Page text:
Dockerize your Meteor App

I was trying to Dockerize my meteor app and felt somebody could benefit. I am using alpine linux and volumes to share the runtime parameters for the meteor app and pm2 to run it. By using 2 stage build process the image size is reduced. I am sure the final image size can be further reduced if pm2 is not used. Please do share if you make this better.

Prereq - You have docker installed in your system


  • Create a folder to store Dockerfile and build output of meter
  • Use “meteor build” and copy the entire build directory to the newly created folder
  • Create Dockerfile file in this folder and copy the following content to it.
# Pull base image.
FROM mhart/alpine-node:8
# Install build tools to compile native npm modules
RUN apk update \
   && apk upgrade \
   && apk add build-base python bind-tools  libxml2-utils libxslt
# Create app directory
RUN mkdir -p /app
# Copy meteor build bundle
COPY bundle /app
# Build for the image
RUN cd /app/programs/server && npm install --unsafe-perm
FROM keymetrics/pm2:8-alpine
RUN mkdir -p /app
RUN mkdir -p /usr/pm2
COPY --from=0 /usr/bin/node /usr/bin/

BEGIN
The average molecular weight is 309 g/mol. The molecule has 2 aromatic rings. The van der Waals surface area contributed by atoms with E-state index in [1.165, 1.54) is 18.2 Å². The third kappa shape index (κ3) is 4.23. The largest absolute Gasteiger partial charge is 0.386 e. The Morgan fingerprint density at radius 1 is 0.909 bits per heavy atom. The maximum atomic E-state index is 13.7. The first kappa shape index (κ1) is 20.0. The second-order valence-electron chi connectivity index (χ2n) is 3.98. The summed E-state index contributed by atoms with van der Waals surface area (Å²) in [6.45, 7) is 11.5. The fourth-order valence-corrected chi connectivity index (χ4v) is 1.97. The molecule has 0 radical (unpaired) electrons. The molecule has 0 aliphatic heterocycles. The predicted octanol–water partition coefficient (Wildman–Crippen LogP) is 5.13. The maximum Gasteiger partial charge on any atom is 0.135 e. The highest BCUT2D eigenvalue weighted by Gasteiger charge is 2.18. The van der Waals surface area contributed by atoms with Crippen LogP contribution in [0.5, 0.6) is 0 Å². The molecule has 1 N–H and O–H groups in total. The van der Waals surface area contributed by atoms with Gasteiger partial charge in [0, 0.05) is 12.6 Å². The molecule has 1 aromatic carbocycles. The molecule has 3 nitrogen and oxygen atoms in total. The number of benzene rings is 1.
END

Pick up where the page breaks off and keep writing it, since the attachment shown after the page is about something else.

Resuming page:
COPY --from=0 /usr/lib/libgcc* /usr/lib/libstdc* /usr/lib/
COPY --from=0 /app /app
CMD ["pm2-runtime", "/usr/pm2/pm2.json"]

  • Build Docker image replacing meteorapp with your appname if you want
docker build -t meteorapp .
  • Now you need to create the pm2.json file for running. Make sure you add or change what is needed for running your app - sample pm2.json below
  "apps": [
      "name": "app1",
      "cwd": "/app",  // do not change as it should be same as defined on image 
      "script": "main.js",
      "env": {
        "NODE_ENV": "production",
        "WORKER_ID": "0",
        "PORT": "3000", // 3000 for now as that is exposed 
        "ROOT_URL": "https://XXX.XXX.XXX",
        "MONGO_URL": "mongodb://",
        "MONGO_OPLOG_URL": "mongodb://",
        "HTTP_FORWARDED_COUNT": "1",
        "MAIL_URL": "smtp://",
        "METEOR_SETTINGS": {
          "public": {
          "private": {